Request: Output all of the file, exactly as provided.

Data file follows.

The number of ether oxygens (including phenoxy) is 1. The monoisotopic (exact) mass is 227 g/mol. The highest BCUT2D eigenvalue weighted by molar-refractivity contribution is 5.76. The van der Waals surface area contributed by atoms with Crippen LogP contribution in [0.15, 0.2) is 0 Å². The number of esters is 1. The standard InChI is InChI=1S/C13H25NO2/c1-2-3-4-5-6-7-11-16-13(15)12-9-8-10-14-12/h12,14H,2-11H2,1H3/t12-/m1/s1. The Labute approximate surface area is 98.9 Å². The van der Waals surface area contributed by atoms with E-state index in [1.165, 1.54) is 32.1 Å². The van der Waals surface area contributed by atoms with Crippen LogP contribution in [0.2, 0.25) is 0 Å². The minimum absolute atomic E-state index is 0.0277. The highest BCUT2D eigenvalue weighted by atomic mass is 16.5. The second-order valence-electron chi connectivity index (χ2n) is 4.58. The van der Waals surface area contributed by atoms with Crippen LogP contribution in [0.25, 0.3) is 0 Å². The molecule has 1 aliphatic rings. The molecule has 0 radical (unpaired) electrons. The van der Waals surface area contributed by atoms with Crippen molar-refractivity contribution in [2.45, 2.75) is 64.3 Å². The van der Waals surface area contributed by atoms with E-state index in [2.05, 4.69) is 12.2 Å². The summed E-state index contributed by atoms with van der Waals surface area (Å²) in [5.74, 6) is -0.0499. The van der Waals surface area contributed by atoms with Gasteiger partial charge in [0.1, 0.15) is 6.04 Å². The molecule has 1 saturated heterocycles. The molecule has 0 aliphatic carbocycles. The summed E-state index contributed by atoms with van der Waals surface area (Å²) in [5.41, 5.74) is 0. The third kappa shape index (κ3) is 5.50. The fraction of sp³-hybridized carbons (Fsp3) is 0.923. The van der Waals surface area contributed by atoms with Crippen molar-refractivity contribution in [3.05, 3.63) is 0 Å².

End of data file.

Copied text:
The number of ether oxygens (including phenoxy) is 1. The monoisotopic (exact) mass is 227 g/mol. The highest BCUT2D eigenvalue weighted by molar-refractivity contribution is 5.76. The van der Waals surface area contributed by atoms with Crippen LogP contribution in [0.15, 0.2) is 0 Å². The number of esters is 1. The standard InChI is InChI=1S/C13H25NO2/c1-2-3-4-5-6-7-11-16-13(15)12-9-8-10-14-12/h12,14H,2-11H2,1H3/t12-/m1/s1. The Labute approximate surface area is 98.9 Å². The van der Waals surface area contributed by atoms with E-state index in [1.165, 1.54) is 32.1 Å². The van der Waals surface area contributed by atoms with Crippen LogP contribution in [0.2, 0.25) is 0 Å². The minimum absolute atomic E-state index is 0.0277. The highest BCUT2D eigenvalue weighted by atomic mass is 16.5. The second-order valence-electron chi connectivity index (χ2n) is 4.58. The van der Waals surface area contributed by atoms with Crippen LogP contribution in [0.25, 0.3) is 0 Å². The molecule has 1 aliphatic rings. The molecule has 0 radical (unpaired) electrons. The van der Waals surface area contributed by atoms with Crippen molar-refractivity contribution in [2.45, 2.75) is 64.3 Å². The van der Waals surface area contributed by atoms with E-state index in [2.05, 4.69) is 12.2 Å². The summed E-state index contributed by atoms with van der Waals surface area (Å²) in [5.74, 6) is -0.0499. The van der Waals surface area contributed by atoms with Gasteiger partial charge in [0.1, 0.15) is 6.04 Å². The molecule has 1 saturated heterocycles. The molecule has 0 aliphatic carbocycles. The summed E-state index contributed by atoms with van der Waals surface area (Å²) in [5.41, 5.74) is 0. The third kappa shape index (κ3) is 5.50. The fraction of sp³-hybridized carbons (Fsp3) is 0.923. The van der Waals surface area contributed by atoms with Crippen molar-refractivity contribution in [3.05, 3.63) is 0 Å².